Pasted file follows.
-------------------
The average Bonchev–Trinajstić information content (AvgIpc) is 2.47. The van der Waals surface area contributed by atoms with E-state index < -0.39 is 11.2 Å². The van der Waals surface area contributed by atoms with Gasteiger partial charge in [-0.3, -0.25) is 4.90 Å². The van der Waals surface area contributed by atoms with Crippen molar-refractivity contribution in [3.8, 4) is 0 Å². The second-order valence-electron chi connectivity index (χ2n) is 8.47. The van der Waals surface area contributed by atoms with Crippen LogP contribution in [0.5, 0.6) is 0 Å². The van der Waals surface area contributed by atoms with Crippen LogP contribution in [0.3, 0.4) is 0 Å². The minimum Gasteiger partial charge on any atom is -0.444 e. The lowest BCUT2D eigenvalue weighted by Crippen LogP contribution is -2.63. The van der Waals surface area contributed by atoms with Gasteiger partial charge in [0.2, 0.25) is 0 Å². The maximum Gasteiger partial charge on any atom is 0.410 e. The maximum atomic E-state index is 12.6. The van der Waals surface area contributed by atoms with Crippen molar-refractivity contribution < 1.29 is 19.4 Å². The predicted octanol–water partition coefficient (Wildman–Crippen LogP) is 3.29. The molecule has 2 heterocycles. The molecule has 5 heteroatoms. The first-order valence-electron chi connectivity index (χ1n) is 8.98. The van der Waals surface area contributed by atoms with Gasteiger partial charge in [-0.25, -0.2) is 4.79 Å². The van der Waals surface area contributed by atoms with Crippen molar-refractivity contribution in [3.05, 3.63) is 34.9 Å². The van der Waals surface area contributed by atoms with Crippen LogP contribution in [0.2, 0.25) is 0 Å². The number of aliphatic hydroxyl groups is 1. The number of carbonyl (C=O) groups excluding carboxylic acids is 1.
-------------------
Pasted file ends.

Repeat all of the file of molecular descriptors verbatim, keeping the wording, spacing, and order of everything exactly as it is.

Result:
The average Bonchev–Trinajstić information content (AvgIpc) is 2.47. The van der Waals surface area contributed by atoms with E-state index < -0.39 is 11.2 Å². The van der Waals surface area contributed by atoms with Gasteiger partial charge in [-0.3, -0.25) is 4.90 Å². The van der Waals surface area contributed by atoms with Crippen molar-refractivity contribution in [3.8, 4) is 0 Å². The second-order valence-electron chi connectivity index (χ2n) is 8.47. The van der Waals surface area contributed by atoms with Crippen LogP contribution in [0.5, 0.6) is 0 Å². The van der Waals surface area contributed by atoms with Crippen LogP contribution in [0.3, 0.4) is 0 Å². The minimum Gasteiger partial charge on any atom is -0.444 e. The lowest BCUT2D eigenvalue weighted by Crippen LogP contribution is -2.63. The van der Waals surface area contributed by atoms with Gasteiger partial charge in [0.2, 0.25) is 0 Å². The maximum Gasteiger partial charge on any atom is 0.410 e. The maximum atomic E-state index is 12.6. The van der Waals surface area contributed by atoms with Crippen molar-refractivity contribution < 1.29 is 19.4 Å². The predicted octanol–water partition coefficient (Wildman–Crippen LogP) is 3.29. The molecule has 2 heterocycles. The molecule has 5 heteroatoms. The first-order valence-electron chi connectivity index (χ1n) is 8.98. The van der Waals surface area contributed by atoms with Gasteiger partial charge in [-0.25, -0.2) is 4.79 Å². The van der Waals surface area contributed by atoms with Crippen molar-refractivity contribution in [3.05, 3.63) is 34.9 Å². The van der Waals surface area contributed by atoms with Crippen LogP contribution in [0.2, 0.25) is 0 Å². The number of aliphatic hydroxyl groups is 1. The number of carbonyl (C=O) groups excluding carboxylic acids is 1.